Peggy O'Mara on Wise Media Choices for Children




Photo credit: D. Long Photography



I met Peggy O’Mara years ago when she was the publisher and editor of Mothering Magazine. I was moved by the wisdom in her writings. She felt like the perfect person to ask about what she is observing regarding the effects of our current media on our children.

Sylvia: What is the effect of media on child development?

Peggy: Good stories can open children to the world of their imagination. Classic books for children that have beautiful illustrations, inspiring characters, and an uplifting, universal message can be enriching for children. In contrast, television and film are overstimulating for young children and overpower the images they create in their own minds. Too much media too early can stunt a child’s capacity for imagination and creativity. It can even cause premature maturation. The child’s real work is not to be passive, but to be active and to play in an uninhibited and self-directed way.


Sylvia: What would you change in the current films intended for kids?

Peggy: I would bring back wonder. I would banish the “Disney eyes,” the large, disproportionate, alien eyes that all animated Disney characters have and return to the wonderful world of hand drawn animation, such as that done by the genius, Hayao Miyazaki. I would also like to see a return to more wholesome movies like The Sound of Music or The Wizard of Oz, movies enjoyed by the whole family. Children’s movies today cater to an adult audience. They are often far too cynical with in-jokes for adults, and pacing and fast cuts that overwhelm the senses. I would also like to see more public conversation about how inappropriate, even abusive, it is to bring children to some adult films. And, no more crying babies as “actors” in films. These are babies, not actors. What are their parents thinking?

Sylvia: I can empathize where you are coming from. That is the dilemma with storytelling. Sometimes the story requires a crying baby. Studio teachers are on set at all times insuring the safety of the baby and a lot of TLC and care is given. The parent is also on the set at all times. But I understand that you mean, it is the emotional trauma to think about. I have never put a crying baby in one of my films. I wonder if it can be handled with sensitivity? The cinematographer could get a quick shot of the baby just as they start crying because, say, he/she needs a diaper change...and then they give the baby that diaper change immediately after getting the quick shot, without any more than the usual wet diaper annoyance. The best and the only real safe solution would be to just hear a baby crying without seeing it. For most scenes they do take several takes. It could become more stressful for the baby if handled that way. I understand why you would be concerned. What most people don't realize, and will be relieved to hear, is that scenes with babies come with a lot of safety rules and regulations to follow by law and are treated with much care.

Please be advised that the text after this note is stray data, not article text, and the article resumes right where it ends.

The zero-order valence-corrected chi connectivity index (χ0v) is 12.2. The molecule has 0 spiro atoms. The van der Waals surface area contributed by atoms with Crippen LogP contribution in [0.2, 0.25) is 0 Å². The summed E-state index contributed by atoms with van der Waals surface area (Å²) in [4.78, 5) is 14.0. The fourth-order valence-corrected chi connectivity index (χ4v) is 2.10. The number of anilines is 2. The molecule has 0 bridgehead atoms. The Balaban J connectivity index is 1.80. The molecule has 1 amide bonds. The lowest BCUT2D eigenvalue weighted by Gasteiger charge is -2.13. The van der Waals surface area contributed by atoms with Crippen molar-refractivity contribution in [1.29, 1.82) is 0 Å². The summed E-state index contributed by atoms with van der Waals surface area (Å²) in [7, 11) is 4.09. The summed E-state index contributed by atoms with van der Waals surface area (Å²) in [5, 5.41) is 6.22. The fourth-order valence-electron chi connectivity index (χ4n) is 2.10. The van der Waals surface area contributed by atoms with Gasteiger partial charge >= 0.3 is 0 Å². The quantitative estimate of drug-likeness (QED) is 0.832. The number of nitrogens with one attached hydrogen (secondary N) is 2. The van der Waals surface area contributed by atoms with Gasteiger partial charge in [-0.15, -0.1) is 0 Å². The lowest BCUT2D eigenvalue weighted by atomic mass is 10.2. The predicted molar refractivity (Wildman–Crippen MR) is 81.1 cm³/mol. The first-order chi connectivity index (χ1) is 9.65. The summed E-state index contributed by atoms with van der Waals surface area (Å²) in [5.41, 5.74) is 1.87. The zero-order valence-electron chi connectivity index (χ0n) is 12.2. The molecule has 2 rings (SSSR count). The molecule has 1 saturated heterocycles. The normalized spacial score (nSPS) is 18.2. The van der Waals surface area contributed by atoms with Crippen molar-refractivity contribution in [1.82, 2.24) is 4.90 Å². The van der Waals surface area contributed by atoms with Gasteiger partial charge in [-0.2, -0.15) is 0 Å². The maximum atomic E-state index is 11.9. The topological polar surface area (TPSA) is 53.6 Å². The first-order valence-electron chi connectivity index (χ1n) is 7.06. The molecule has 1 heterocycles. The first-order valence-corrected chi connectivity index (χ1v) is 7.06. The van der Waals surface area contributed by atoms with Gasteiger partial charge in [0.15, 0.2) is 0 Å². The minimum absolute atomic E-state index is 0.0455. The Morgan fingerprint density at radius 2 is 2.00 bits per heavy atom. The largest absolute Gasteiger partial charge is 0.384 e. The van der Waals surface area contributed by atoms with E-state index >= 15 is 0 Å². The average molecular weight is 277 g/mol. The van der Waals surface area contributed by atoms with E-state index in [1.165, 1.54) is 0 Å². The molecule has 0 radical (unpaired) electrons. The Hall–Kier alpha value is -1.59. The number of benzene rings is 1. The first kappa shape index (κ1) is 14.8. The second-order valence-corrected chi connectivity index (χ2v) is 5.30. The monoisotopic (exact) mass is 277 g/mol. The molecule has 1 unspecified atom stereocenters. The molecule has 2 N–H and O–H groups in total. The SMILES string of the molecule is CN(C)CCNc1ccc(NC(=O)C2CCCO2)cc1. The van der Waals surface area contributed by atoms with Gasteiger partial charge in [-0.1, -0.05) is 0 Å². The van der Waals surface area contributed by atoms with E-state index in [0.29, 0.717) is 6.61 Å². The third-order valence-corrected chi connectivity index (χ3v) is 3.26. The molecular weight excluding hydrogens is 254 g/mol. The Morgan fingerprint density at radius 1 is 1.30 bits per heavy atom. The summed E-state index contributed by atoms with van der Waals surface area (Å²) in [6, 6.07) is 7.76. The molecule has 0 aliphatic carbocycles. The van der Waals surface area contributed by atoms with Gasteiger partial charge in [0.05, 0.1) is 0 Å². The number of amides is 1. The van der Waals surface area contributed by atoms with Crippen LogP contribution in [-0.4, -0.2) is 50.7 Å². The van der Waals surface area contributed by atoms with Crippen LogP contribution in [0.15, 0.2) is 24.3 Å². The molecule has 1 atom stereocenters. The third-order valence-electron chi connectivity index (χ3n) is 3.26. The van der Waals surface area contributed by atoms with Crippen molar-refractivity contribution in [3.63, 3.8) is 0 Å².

My next question for you is also about parenting. Why is it critical that parents make sure their children balance media consumption with other activities?


Peggy: If parents do not balance their child’s media consumption, they risk creating an insatiable consumer, one who fears thinking originally and bows to conformity. Too much consumption of television and movies can overstimulate and stress a child’s nervous system. When children are chronically overstimulated from using electronics, they become dysregulated and have difficulty managing their mental state, modulating their mood, sleeping deeply and tolerating stress. This is true for passive screen time like watching movies, but also, and even more so, for interactive screen time, which can cause sleep issues, problems with concentration and meltdowns. If you’re having trouble with these things at your house, try a screen fast as described in Victoria Dunckley’s Reset Your Child’s Brain and/or check out the suggestions at Screen Free Week.

Sylvia: Thank you Peggy! It was wonderful talking to you.



Peggy O’Mara is an award winning journalist who was the Editor and Publisher of Mothering Magazine from 1980 to 2011. In 1995 she founded mothering.com and was its editor-in-chief until 2012. Peggy's books include Natural Family Living, Having a Baby Naturally and A Quiet Place. Currently, Peggy works with the Global Women’s Strike and the Children’s Defense Fund to advocate for a care income for mothers and other caregivers. She is the mother of four and grandmother of three. Her current writing can be found on Medium. Website


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